Supplementation with histidine has been shown to affect zinc uptake in a variety of physiological assays, including absorption by intestinal preparations from fish, crustaceans and mammals and zinc uptake by cells such as erythrocytes [54], [55], [56], [57], [58], [59]. These studies indicate that histidine may increase zinc solubility and/or availability for transporters, or that zinc and histidine may be cotransported across membranes. Ralph et al. recently analyzed the ability of amino acids in the medium to protect cultured astrocytes from the toxicity of zinc and demonstrated that histidine was the most effective, and cysteine, glutamine and threonine showed smaller protective effects [60]. The analysis of C. elegans are consistent with these findings, since dietary histidine was the most effective, and cysteine showed a smaller but significant effect protecting worms from zinc toxicity. The results presented here contribute to this field by demonstrating that elevated histidine levels modulate zinc metabolism in an intact animal and can provide protection against zinc toxicity. These findings document a physiological role for histidine binding to zinc in vivo.

C. elegans have been demonstrated to respond to dietary metals, and an interesting issue raised by these studies is the possibility that histidine levels are regulated as a protective mechanism in response to high dietary zinc. In response to dietary cadmium, worms display a range of transcriptional changes including induction of metallothionein genes [24], [61], [62]. Davis et al. showed that the zinc transporter cdf-2 was induced by high dietary zinc [29]. We found that wild-type animals cultured in fully defined medium with low, optimal, or high concentrations of zinc displayed similar levels of histidine. Furthermore, the level of haly-1 mRNA was not significantly affected by dietary zinc. These results indicate that haly-1 activity and levels of histidine may not be regulated in response to dietary zinc.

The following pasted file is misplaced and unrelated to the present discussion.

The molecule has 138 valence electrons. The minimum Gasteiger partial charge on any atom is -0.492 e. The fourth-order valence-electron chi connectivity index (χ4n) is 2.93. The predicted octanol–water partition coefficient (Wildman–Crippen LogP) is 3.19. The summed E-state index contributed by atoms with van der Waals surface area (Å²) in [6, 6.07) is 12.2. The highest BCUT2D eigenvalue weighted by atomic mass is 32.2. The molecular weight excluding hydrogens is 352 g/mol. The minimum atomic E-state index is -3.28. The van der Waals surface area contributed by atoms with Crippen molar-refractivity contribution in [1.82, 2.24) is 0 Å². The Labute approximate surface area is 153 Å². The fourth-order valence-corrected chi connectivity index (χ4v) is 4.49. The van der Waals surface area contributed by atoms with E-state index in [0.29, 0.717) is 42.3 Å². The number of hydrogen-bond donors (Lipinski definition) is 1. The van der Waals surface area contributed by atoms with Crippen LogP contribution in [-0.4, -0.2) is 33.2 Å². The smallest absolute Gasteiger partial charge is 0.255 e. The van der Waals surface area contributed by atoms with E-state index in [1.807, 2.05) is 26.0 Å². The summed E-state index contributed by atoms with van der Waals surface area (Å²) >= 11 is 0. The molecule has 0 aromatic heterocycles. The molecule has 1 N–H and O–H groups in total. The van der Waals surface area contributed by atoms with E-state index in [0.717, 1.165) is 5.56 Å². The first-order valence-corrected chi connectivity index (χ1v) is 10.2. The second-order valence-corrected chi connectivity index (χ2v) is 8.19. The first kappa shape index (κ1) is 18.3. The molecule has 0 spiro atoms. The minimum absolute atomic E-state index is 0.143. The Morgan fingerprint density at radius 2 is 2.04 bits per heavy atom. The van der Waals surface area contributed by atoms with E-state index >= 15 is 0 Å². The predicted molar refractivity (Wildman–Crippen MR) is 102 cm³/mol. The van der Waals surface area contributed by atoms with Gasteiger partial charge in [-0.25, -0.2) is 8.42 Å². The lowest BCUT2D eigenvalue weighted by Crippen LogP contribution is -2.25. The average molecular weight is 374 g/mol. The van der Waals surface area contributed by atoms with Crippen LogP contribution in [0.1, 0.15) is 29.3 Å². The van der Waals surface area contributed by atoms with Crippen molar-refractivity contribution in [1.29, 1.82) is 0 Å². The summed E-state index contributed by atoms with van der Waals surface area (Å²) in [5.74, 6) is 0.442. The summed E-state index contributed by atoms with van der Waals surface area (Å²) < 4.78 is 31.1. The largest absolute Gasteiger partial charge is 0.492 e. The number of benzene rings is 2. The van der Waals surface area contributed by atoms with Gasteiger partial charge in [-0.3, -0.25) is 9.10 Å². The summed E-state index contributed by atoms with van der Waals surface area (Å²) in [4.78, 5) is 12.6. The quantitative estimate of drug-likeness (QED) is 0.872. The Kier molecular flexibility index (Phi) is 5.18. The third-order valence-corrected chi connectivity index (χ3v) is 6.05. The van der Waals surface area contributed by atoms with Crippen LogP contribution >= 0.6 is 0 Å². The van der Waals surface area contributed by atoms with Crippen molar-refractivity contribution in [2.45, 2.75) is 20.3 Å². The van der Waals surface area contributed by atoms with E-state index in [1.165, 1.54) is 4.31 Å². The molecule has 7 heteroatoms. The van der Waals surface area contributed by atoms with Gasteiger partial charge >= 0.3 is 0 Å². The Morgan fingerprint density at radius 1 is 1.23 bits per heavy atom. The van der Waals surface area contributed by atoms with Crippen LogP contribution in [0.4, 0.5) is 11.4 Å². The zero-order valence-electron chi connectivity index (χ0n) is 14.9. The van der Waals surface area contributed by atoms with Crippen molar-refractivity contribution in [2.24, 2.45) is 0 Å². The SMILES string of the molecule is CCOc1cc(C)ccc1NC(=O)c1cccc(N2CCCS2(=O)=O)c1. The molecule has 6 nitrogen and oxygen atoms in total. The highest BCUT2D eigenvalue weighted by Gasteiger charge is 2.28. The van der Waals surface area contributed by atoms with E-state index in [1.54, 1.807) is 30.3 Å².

Several important human diseases have been associated with tissue-specific zinc toxicity, such as ischemic brain injury [10], Alzheimer's disease [11], [12], [13], and some forms of diabetes [14]. Our findings suggest the possibility that modifying the activity of HAL could provide protection against zinc toxicity in these cases. For example, chemical inhibitors of HAL have been described [63], [64], [65], and such chemicals might elevate histidine levels and reduce zinc toxicity. Further research is necessary to evaluate the feasibility and potential benefits of manipulating HAL activity.

Materials and Methods

General methods and strains

C. elegans strains were cultured at 20°C on nematode growth medium (NGM) seeded with E. coli OP50 unless otherwise noted [66]. The wild-type C. elegans and parent of all mutant strains was Bristol N2. The following mutations were used: haly-1(am130) and haly-1(am132) [28], cdf-1(n2527) [22], cdf-2(tm788) [29], sur-7(ku119) [27], dpy-6(e14) [67] and egl-15(n484) [67]. Double mutant animals were generated by standard methods, and genotypes were confirmed by PCR or DNA sequencing.

Determining the effects of metals and amino acids on hermaphrodites cultured on NAMM

To make NAMM, we prepared a solution with 1.7% Noble agar (U.S. Biological, Swampscott, MA) and a final concentration of 5 mg/liter cholesterol using a stock solution of 5 mg/ml cholesterol in 100% ethanol using water from a Milli-Q synthesis A10 machine (Millipore, Billerica, MA). The solution was autoclaved for 30 minutes – autoclave times greater than 45 minutes impaired solidification. Metals such as zinc chloride, nickel chloride, sodium selenite, cadmium chloride, cobalt (II) sulfa hepa hydrate, copper chloride, ammonium iron (II) sulfate hexahydrate or manganese chloride tetrahydrate (Sigma-Aldrich, St. Louis, MO) were added to yield the desired final concentrations, and 7 ml of molten agar was immediately dispensed to 6 cm Petri dishes. NAMM was allowed to harden overnight at room temperature. E. coli OP50 was grown overnight in LB, concentrated ten-fold in Milli-Q water, and 100 µL was dispensed to each dish. To make NAMM supplemented with L- and D- amino acids (Sigma-Aldrich, St. Louis, MO), amino acids were added to the molten agar and dispensed to Petri dishes.